A Registrar’s Mobile Euphoria

I like my office workspace. It has what I need to get through each day . . . desktop computer, telephone, robot USB flash drive, exhibition catalogues, personal photographs. It’s my home away from home. But as a museum registrar, my job requires me to leave my workspace pretty regularly. And lately, I’ve been enjoying that mobility more than usual.

What has led to my mobile euphoria? Two words . . . i. Pad.

My job requires me to work in a variety of locations including art storage spaces and exhibition galleries. Not to mention at museums across the country and throughout Europe when I travel as a courier. And normally, I would carry a bagful of supplies. But no more.

With an iPad handy, registrars can enter framed artwork dimensions directly into the database from art storage.

Now with an iPad in my hand, I can leave the clipboard, paperwork, digital camera, and pencil behind when I trek to the galleries or to art storage. Thin and lightweight, the iPad is the near-perfect substitute for the traditional methods of doing several registrarial tasks.

In the Registrar’s Department, we’ve developed iPad workflows for tasks including condition reports, incident reports, and art movement location changes. We can also access our database remotely in order to enter data directly without the need for taking notes and returning to our desktop computer. To the layman, these are neither the sexiest nor the most fun things to do with an iPad. But to a museum registrar, they seem heaven-sent.

It’s a great feeling to walk out of an art storage space or exhibition gallery knowing that when I return to my desk, I don’t have a step 2 of the process to complete. For several tasks, the iPad allows me to complete all phases of the process remotely.

By converting condition report forms to PDF documents, we can now markup these essential documents using the PDF Expert app on the iPad. This app not only has a variety of useful tools, but the marks are editable which makes for cleaner documents.

Need to mark up a condition report to show an area of concern on a painting surface? Done.

Need to sign, e-mail, and print a shipping receipt from the art dock? Done.

Need to edit an exhibition floor plan illustrating art placement changes and e-mail it to the exhibition designer? Done.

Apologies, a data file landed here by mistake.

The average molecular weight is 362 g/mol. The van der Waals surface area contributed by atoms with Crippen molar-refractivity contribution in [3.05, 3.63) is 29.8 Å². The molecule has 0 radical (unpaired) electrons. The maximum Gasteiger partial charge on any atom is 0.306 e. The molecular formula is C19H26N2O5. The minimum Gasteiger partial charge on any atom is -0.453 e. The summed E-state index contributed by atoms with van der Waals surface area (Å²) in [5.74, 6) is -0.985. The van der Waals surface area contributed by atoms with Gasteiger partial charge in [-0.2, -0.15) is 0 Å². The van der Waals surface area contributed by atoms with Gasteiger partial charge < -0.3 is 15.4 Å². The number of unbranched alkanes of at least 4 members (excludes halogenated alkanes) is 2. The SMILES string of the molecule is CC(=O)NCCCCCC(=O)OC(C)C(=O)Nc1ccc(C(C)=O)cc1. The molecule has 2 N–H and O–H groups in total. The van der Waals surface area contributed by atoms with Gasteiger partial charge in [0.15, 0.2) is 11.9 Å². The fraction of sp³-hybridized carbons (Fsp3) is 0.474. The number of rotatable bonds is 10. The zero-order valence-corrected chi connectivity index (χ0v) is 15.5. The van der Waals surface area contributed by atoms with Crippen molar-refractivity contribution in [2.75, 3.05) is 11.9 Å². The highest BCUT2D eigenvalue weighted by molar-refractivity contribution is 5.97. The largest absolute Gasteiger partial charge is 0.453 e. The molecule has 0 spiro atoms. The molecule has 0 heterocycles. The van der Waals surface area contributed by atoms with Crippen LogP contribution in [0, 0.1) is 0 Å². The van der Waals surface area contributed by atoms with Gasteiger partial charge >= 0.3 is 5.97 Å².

Need to take a photo of installed casework and record the measurements between objects for future reference? Done.

Thank you, iPad.

A registrar compares submitted text for an upcoming publication to the text on the object labels in the galleries. Her edits on the iPad can then be saved and emailed to the Publications Department before she ever leaves the galleries.

While working on recent exhibitions, both at the DMA and outside the museum, I used an iPad to access crate lists, object checklists, and gallery floor plans, and to send e-mails and photos directly from the galleries. It is so refreshing not to have to sort through piles of paperwork, stapled lists, and hand-jotted notes trying to find what I need. Just a few simple taps of the screen, and I’m jumping between apps and documents with little effort or confusion.

We’ve been using the iPads since the summer, and we’ve only begun to unlock the potential. It’s a bit time-consuming to research the apps to find the best ones suited to our needs and then to develop the necessary workflows, but, in all honesty, it’s actually a lot of fun.

The iPad will be a game-changer for museum registrars, and at the DMA we’re embracing that change one app at a time.

Brent Mitchell is Registrar for Loans and Exhibitions at the Dallas Museum of Art.

4 Responses to “A Registrar’s Mobile Euphoria”

  1. 1 Melissa G.Thompson December 28, 2011 at 6:52 pm

    as a retired registrar I sure wish I had had an iPad for many of the travelling exhibitions I worked on- thanks for keeping me up-to-date with techno applications Brent!

  2. 3 Jason Crabill January 3, 2012 at 2:37 pm

    This is a great post… Thanks for sharing! I’d be interested to know how far you had to adjust your procedures to accommodate the technology. Do you have any specific apps you’d recommend, that are particularly useful for registrarial work?

  1. 1 Friday Morning Roundup | Art&Seek | Arts, Music, Culture for North Texas Trackback on December 30, 2011 at 2:00 pm
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